Honor Flight: A belated but heartfelt thank you

Tuesday, October 27, 2009 | 12:01 a.m. CDT; updated 12:35 p.m. CDT, Monday, August 26, 2013

It must be obvious to readers that opinion columnists continually aim their efforts at the dark side, seeking that particularly offensive something for which we and only we are equipped to provide solution or, at the very least, sage advice on closing out the problem. This is a natural phenomenon, for as everyone knows doom and gloom sell better than good news and sunshine.

After attending the first annual Honor Ball, organized in support of the Central Missouri Honor Flight in flying our nation’s aging veterans to view their memorials in Washington, D.C., I lay aside that tradition and laud not only these warriors for their sacrifice, but also KOMU-TV, the corporate sponsors and the volunteers whose selfless efforts make this a reality. For those unfamiliar with the Honor Flight Program, here is a bit of history.


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Following the opening of the World War II Memorial in 2004, a retired USAF captain and Veteran’s Affairs Physician’s Assistant, Earl Morse, asked patients if they had ever seen the memorial.  As most replied in the negative for reasons of financial and health issues, an idea was born. A private pilot, Morse flew one of these veterans to Washington at his own expense. This gentleman’s tearful gratitude was such that he enlisted the aid of other private pilots to fly other veterans, paying for the aircraft out of their own pockets.

The program outgrew its humble beginnings rapidly as it appealed to the generosity of the American public at large and to a core of dedicated and loyal volunteers whose organizational skills and respect for those who went into harm’s way for the nation made it happen. With Southwest and Pace Airlines as partners with the Honor Flight Network, more than 40,000 veterans will have viewed the memorials to their World War Service at no cost to them by the end of November.

It is virtually impossible to overstate the importance of this program in honoring those who served. They were of a generation who dropped everything to answer their country’s call to duty, and those who were not killed or seriously wounded remained to fight through to V-E and V-J Days in 1945. At war’s end, they returned to resume their lives in quiet dignity, neither asking nor expecting any special consideration.

Following periods of conflict, America’s treatment of its veterans has ranged from taking them for granted to outrageous debasement and ridicule to today’s appreciation of their hardship and sacrifice. Those returning from World War II and Korea were virtually ignored, while who can forget or forgive the vicious and malicious activities of the anti-war movement in verbal and occasional physical assaults on the Vietnam returnees. It appears the nation has matured and is making amends to those deploying and redeploying to Gulf War theaters.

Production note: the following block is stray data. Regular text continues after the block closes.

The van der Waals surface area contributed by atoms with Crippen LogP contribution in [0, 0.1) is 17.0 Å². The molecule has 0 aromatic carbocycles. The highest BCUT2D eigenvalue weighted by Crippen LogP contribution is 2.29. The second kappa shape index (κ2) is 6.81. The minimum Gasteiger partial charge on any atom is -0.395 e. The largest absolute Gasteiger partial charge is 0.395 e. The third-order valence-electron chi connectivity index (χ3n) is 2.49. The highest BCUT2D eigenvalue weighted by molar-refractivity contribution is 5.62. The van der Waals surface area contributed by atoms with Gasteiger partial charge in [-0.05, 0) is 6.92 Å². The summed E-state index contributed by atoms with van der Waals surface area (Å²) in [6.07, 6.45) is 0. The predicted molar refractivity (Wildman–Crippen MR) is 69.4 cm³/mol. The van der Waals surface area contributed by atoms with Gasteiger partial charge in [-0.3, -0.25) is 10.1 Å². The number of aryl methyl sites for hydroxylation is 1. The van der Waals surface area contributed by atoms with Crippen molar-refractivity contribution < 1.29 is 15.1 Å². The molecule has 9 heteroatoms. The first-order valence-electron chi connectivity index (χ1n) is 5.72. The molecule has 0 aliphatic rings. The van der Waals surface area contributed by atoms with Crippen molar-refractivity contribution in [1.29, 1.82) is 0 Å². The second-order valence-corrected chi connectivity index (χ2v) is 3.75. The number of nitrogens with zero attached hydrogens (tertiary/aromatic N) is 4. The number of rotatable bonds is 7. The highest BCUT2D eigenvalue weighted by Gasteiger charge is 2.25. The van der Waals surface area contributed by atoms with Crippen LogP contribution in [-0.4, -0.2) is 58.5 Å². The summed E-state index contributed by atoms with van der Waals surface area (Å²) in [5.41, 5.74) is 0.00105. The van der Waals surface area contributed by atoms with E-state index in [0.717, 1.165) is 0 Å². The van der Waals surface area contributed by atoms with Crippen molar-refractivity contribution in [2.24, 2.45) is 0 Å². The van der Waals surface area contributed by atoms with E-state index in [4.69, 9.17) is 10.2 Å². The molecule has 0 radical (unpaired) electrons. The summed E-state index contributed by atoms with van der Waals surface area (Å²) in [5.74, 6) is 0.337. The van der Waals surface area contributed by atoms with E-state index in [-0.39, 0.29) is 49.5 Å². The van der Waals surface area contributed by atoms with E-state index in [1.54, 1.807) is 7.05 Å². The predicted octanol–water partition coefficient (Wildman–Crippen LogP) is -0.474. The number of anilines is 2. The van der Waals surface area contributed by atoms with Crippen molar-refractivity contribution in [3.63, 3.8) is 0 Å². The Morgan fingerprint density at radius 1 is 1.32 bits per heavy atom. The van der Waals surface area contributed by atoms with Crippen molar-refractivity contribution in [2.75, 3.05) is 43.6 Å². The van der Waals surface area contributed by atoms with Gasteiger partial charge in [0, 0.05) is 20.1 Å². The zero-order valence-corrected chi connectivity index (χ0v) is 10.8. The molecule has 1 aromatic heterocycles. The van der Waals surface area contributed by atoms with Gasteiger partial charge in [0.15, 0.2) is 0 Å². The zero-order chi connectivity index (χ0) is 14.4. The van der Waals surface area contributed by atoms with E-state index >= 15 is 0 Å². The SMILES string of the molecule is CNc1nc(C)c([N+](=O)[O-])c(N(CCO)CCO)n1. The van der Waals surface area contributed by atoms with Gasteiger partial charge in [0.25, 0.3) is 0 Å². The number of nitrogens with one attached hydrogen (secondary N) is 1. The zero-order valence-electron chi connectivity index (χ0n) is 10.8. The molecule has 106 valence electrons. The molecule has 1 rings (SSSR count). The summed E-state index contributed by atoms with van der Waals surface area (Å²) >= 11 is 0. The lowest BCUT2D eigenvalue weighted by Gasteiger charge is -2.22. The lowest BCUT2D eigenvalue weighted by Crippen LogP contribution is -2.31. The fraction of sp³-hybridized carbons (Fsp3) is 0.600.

Accordingly, it is extremely satisfying to see the "greatest generation,"  at long last, accorded its due. And, it is particularly gratifying to see and to feel their sincere appreciation for that which is being done for them. Unlike many who have followed, these men and women are not members of an "I" or "me" generation who expect special treatment simply for existing. Rather, they remember and understand the virtues of please and thank you.

The Honor Ball was among the best organized I have had the pleasure to attend. From the time we were escorted to our seats by uniformed midshipmen of the Naval ROTC until evening’s end, every detail was in order. The meal was excellent; the orchestra’s (Memories) 1940s music superb; and the entertainment — including remarks from Dale Dye, a retired Marine Captain and Hollywood movie consultant — was well received.

However, the highlight of the evening was the opportunity to mingle among bona fide local heroes, those who had lived "duty, honor and country." My best analogy of this aura is in recalling the legend of a turn of the century engagement between U. S. Marines and Philippine insurgents on the island of Samar. Without going into unnecessary detail, suffice to say it was a difficult and deadly campaign. For many years thereafter, Marines paid a traditional tribute to their courage by rising in their presence with “Stand Gentlemen, He Served on Samar.”

Those who served our nation in World War II have earned no less than "Stand, They Served." And, as time is rapidly running out, there is no better time to act on their behalf in continuing the Honor Flight Program. For information, contact Central Missouri Honor Flight c/o KOMU-TV, (573) 884 3783 or e-mail to A listing of local corporate sponsors and involved individuals can be found here.

J. Karl Miller retired as a colonel in the Marine Corps. He is a Columbia resident and can be reached via e-mail at

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